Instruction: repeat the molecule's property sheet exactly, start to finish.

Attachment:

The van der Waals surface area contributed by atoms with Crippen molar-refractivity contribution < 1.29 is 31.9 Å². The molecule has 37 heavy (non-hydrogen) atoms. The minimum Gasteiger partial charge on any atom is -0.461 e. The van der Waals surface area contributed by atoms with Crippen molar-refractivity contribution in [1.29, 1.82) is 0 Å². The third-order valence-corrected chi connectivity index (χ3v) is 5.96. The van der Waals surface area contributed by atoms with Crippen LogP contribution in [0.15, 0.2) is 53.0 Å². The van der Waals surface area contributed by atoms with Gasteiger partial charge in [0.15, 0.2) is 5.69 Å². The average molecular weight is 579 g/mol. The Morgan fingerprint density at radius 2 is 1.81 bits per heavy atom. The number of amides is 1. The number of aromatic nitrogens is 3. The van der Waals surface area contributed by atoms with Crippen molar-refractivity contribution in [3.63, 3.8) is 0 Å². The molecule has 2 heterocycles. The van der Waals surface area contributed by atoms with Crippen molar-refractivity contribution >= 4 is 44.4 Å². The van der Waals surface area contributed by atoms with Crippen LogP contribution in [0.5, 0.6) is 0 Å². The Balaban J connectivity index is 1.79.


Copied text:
The van der Waals surface area contributed by atoms with Crippen molar-refractivity contribution < 1.29 is 31.9 Å². The molecule has 37 heavy (non-hydrogen) atoms. The minimum Gasteiger partial charge on any atom is -0.461 e. The van der Waals surface area contributed by atoms with Crippen molar-refractivity contribution in [1.29, 1.82) is 0 Å². The third-order valence-corrected chi connectivity index (χ3v) is 5.96. The van der Waals surface area contributed by atoms with Crippen LogP contribution in [0.15, 0.2) is 53.0 Å². The van der Waals surface area contributed by atoms with Gasteiger partial charge in [0.15, 0.2) is 5.69 Å². The average molecular weight is 579 g/mol. The Morgan fingerprint density at radius 2 is 1.81 bits per heavy atom. The number of amides is 1. The number of aromatic nitrogens is 3. The van der Waals surface area contributed by atoms with Crippen molar-refractivity contribution in [3.63, 3.8) is 0 Å². The molecule has 2 heterocycles. The van der Waals surface area contributed by atoms with Crippen molar-refractivity contribution >= 4 is 44.4 Å². The van der Waals surface area contributed by atoms with Crippen LogP contribution in [0.5, 0.6) is 0 Å². The Balaban J connectivity index is 1.79.